Monday, June 15, 2015

The Nightingale by Kristin Hannah

The NightingaleThe Nightingale by Kristin Hannah
My rating: 5 of 5 stars

I can't believe I haven't sent out this review yet! Shame. Shame.

The Nightingale by Kristin Hannah just moved up into one of my all-time favorite novels. The characters are so rich in depth and detail that I felt like we were close personal friends. I cannot stop thinking about this book. It pervades my thoughts daily.

This novel is different than Hannah's other books. She, in my opinion, has found a new voice - her voice it seems. The intricate way she weaves this historical fiction calls to the reader uniquely; with more gravity than her previous books. She captures a quality rarely seen in writing. I feel like I know Vianne and Isabelle - they are part of me.

From the book synopsis, this quote pulls in the interest immediately: "In love we find out who we want to be. In war we find out who we are."

Set in the picturesque village of Carriveau, France (1939) Vianne Mauriac says a tearful goodbye to her husband, Antoine, because he's been called to the Front to fight for France in the dangerous battle of WWII. She doesn't believe that the Nazis will invade France, but she is wrong. They take Vichy, France (I wrote another review about a non-fiction book about Nazi's invasion of France here: http://crestamcgowan.blogspot.com/201...) in swarms of soldiers and caravans and trucks and planes that bomb the innocent and destroy their homes.

When a German captain decides to billet at Vianne's home during Antoine's absence, she and her daughter must accept this unfortunate consequence of war and invasion. She has nothing and is willing to do anything to keep her daughter safe and alive.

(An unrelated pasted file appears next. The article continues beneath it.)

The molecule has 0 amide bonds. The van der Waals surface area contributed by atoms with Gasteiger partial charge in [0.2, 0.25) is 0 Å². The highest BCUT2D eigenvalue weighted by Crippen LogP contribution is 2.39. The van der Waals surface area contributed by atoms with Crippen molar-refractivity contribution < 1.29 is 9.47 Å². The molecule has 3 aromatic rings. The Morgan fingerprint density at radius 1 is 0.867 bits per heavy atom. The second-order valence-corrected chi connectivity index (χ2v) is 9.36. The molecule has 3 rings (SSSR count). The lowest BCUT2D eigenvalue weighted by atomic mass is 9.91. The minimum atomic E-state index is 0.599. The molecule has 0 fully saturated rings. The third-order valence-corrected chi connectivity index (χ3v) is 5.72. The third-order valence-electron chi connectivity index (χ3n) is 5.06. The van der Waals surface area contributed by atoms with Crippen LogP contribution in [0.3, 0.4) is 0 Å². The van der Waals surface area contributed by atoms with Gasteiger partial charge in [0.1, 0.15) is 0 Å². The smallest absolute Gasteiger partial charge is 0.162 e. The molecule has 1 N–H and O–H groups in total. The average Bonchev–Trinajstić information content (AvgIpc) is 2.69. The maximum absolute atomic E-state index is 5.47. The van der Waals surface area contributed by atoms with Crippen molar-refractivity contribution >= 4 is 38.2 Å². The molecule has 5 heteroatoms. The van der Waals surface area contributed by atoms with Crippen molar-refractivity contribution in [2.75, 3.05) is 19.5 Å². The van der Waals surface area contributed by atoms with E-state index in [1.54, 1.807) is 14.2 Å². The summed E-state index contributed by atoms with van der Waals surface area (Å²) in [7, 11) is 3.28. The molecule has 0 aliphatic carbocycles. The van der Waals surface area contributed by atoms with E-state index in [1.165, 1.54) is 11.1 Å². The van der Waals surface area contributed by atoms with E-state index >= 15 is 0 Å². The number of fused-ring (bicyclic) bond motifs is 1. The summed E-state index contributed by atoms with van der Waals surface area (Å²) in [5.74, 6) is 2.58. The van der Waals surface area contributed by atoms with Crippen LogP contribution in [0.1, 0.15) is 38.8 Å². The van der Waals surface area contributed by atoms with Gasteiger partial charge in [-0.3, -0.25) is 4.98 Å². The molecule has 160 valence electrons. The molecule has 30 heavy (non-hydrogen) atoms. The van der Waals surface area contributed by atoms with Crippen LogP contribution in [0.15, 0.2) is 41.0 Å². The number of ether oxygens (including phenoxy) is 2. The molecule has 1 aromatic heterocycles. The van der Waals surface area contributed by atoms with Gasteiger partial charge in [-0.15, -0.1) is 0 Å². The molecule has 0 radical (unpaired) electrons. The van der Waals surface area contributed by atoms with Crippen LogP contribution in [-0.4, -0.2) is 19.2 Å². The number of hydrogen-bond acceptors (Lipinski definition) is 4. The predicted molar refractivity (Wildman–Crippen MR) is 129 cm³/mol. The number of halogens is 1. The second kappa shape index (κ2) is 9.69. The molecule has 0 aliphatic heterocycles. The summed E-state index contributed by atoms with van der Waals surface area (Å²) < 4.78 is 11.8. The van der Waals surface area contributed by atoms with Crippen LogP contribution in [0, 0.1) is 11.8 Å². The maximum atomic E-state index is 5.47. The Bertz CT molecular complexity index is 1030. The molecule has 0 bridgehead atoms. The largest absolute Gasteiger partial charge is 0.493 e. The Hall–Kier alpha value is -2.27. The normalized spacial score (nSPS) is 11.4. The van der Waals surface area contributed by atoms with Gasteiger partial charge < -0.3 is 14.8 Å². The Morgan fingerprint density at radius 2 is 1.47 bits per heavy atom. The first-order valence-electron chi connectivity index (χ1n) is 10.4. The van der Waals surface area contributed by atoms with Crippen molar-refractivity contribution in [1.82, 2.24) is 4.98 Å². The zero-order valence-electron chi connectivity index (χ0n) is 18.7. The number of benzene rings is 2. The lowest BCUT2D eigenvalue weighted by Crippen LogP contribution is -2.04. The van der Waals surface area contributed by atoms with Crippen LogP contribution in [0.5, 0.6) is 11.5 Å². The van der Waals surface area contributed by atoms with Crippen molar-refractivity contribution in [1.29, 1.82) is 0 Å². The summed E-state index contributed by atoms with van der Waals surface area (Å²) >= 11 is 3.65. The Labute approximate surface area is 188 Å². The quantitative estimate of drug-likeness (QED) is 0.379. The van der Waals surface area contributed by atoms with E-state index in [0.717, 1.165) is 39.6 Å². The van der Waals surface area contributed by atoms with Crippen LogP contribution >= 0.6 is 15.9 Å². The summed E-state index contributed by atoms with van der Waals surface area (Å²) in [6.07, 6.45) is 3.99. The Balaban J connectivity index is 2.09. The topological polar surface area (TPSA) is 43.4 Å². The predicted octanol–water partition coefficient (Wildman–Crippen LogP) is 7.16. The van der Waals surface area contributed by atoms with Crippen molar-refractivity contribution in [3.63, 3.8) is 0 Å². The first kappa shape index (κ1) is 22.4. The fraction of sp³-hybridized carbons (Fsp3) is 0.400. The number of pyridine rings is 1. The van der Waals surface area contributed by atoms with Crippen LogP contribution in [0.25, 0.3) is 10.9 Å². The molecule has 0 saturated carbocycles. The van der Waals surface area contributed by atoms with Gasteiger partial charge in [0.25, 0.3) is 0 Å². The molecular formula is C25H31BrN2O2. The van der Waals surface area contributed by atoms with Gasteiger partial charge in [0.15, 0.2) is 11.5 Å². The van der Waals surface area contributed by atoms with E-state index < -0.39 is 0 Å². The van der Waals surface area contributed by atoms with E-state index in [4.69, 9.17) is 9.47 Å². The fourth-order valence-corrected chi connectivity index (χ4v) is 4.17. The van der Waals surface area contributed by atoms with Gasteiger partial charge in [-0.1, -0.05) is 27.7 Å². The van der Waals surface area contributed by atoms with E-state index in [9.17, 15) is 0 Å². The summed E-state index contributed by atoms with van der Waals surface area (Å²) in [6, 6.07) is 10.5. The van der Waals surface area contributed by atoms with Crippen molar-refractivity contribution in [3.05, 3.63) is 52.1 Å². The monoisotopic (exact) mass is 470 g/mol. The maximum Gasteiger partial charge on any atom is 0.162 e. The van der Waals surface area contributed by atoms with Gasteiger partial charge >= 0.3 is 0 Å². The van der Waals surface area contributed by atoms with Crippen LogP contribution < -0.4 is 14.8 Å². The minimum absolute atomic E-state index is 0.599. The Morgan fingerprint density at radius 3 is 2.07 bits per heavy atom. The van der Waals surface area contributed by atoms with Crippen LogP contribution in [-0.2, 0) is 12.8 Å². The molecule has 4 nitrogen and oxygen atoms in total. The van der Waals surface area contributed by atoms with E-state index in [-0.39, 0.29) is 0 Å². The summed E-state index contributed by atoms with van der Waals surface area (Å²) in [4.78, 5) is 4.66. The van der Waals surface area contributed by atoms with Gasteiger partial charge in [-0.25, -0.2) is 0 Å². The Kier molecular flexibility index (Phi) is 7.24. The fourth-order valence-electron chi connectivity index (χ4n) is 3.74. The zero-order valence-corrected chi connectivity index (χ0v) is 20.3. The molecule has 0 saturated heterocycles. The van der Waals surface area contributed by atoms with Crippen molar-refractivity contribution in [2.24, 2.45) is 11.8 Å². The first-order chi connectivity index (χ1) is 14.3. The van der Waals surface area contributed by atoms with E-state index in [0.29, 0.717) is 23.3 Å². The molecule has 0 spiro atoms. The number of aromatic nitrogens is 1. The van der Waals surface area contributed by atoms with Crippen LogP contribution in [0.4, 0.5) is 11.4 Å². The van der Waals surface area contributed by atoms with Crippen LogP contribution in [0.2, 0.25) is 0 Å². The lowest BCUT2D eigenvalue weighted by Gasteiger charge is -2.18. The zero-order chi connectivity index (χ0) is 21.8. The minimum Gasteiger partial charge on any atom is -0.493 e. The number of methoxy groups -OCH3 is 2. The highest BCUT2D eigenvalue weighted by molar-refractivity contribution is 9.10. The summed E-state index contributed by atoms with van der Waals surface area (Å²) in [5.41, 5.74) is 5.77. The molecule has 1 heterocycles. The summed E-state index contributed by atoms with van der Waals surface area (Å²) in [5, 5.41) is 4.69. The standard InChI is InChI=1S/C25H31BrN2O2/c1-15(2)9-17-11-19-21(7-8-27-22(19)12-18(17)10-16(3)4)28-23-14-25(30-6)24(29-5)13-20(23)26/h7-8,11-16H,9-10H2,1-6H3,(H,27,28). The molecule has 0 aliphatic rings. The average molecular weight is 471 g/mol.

However, Vianne's sister Isabelle is her opposite. She is not willing to sit by and let German soldiers take all they have. While thousands of Parisians march to their deaths and stand in line for worthless rations, she is willing to also do anything to save Paris, yet her approach is different. During the dangers of the war she meets Gaetan and he shares her passion to save France. Through lessons of love and loss, Isabelle joins the Resistance and pushes forward in her attempt to save not only herself, but others as well. She is selfless in her goals and never-ending in her pursuit.

This books discusses the women's war of WWII. So much is written about this time period in history, but this is the first I've seen from this standpoint that really captures the sacrifices not made directly on the front lines. It is a story of courage, or grace, of control, of limits and how far one is willing to go for the limit to not exist.

I do not know how to recommend this novel as it exceeds a two-thumbs up, a must-read, or any other accolades I can give it. This novel changed me - and I'm glad for it.

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